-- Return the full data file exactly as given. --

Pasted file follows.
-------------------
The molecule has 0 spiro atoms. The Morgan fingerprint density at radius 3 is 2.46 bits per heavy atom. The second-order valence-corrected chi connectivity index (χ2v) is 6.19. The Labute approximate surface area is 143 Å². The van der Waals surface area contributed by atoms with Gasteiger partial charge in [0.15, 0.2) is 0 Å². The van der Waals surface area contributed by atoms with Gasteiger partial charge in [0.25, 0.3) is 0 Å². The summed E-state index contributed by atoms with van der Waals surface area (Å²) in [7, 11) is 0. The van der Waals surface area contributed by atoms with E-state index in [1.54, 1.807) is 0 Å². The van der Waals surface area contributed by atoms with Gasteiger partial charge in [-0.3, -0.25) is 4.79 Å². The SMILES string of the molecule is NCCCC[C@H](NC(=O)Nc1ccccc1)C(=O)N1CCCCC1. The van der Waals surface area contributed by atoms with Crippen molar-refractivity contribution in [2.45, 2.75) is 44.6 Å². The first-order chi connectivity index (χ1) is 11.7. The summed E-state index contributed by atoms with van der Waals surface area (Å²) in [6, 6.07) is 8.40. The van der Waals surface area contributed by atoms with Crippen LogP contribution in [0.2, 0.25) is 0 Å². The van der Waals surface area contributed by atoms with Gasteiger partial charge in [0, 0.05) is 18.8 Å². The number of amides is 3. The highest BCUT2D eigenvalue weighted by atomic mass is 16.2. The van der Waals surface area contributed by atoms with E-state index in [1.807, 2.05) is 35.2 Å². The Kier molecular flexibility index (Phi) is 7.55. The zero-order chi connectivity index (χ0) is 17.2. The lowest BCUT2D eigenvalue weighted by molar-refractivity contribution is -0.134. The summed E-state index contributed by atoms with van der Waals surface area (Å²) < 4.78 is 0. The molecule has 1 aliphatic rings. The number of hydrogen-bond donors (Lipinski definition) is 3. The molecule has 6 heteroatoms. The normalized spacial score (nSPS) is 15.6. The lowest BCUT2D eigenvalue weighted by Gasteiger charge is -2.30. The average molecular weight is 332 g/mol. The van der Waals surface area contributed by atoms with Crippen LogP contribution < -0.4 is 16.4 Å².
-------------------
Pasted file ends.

The molecule has 0 spiro atoms. The Morgan fingerprint density at radius 3 is 2.46 bits per heavy atom. The second-order valence-corrected chi connectivity index (χ2v) is 6.19. The Labute approximate surface area is 143 Å². The van der Waals surface area contributed by atoms with Gasteiger partial charge in [0.15, 0.2) is 0 Å². The van der Waals surface area contributed by atoms with Gasteiger partial charge in [0.25, 0.3) is 0 Å². The summed E-state index contributed by atoms with van der Waals surface area (Å²) in [7, 11) is 0. The van der Waals surface area contributed by atoms with E-state index in [1.54, 1.807) is 0 Å². The van der Waals surface area contributed by atoms with Gasteiger partial charge in [-0.3, -0.25) is 4.79 Å². The SMILES string of the molecule is NCCCC[C@H](NC(=O)Nc1ccccc1)C(=O)N1CCCCC1. The van der Waals surface area contributed by atoms with Crippen molar-refractivity contribution in [2.45, 2.75) is 44.6 Å². The first-order chi connectivity index (χ1) is 11.7. The summed E-state index contributed by atoms with van der Waals surface area (Å²) in [6, 6.07) is 8.40. The van der Waals surface area contributed by atoms with Crippen LogP contribution in [0.2, 0.25) is 0 Å². The van der Waals surface area contributed by atoms with Gasteiger partial charge in [0, 0.05) is 18.8 Å². The number of amides is 3. The highest BCUT2D eigenvalue weighted by atomic mass is 16.2. The van der Waals surface area contributed by atoms with E-state index in [1.807, 2.05) is 35.2 Å². The Kier molecular flexibility index (Phi) is 7.55. The zero-order chi connectivity index (χ0) is 17.2. The lowest BCUT2D eigenvalue weighted by molar-refractivity contribution is -0.134. The summed E-state index contributed by atoms with van der Waals surface area (Å²) < 4.78 is 0. The molecule has 1 aliphatic rings. The number of hydrogen-bond donors (Lipinski definition) is 3. The molecule has 6 heteroatoms. The normalized spacial score (nSPS) is 15.6. The lowest BCUT2D eigenvalue weighted by Gasteiger charge is -2.30. The average molecular weight is 332 g/mol. The van der Waals surface area contributed by atoms with Crippen LogP contribution < -0.4 is 16.4 Å².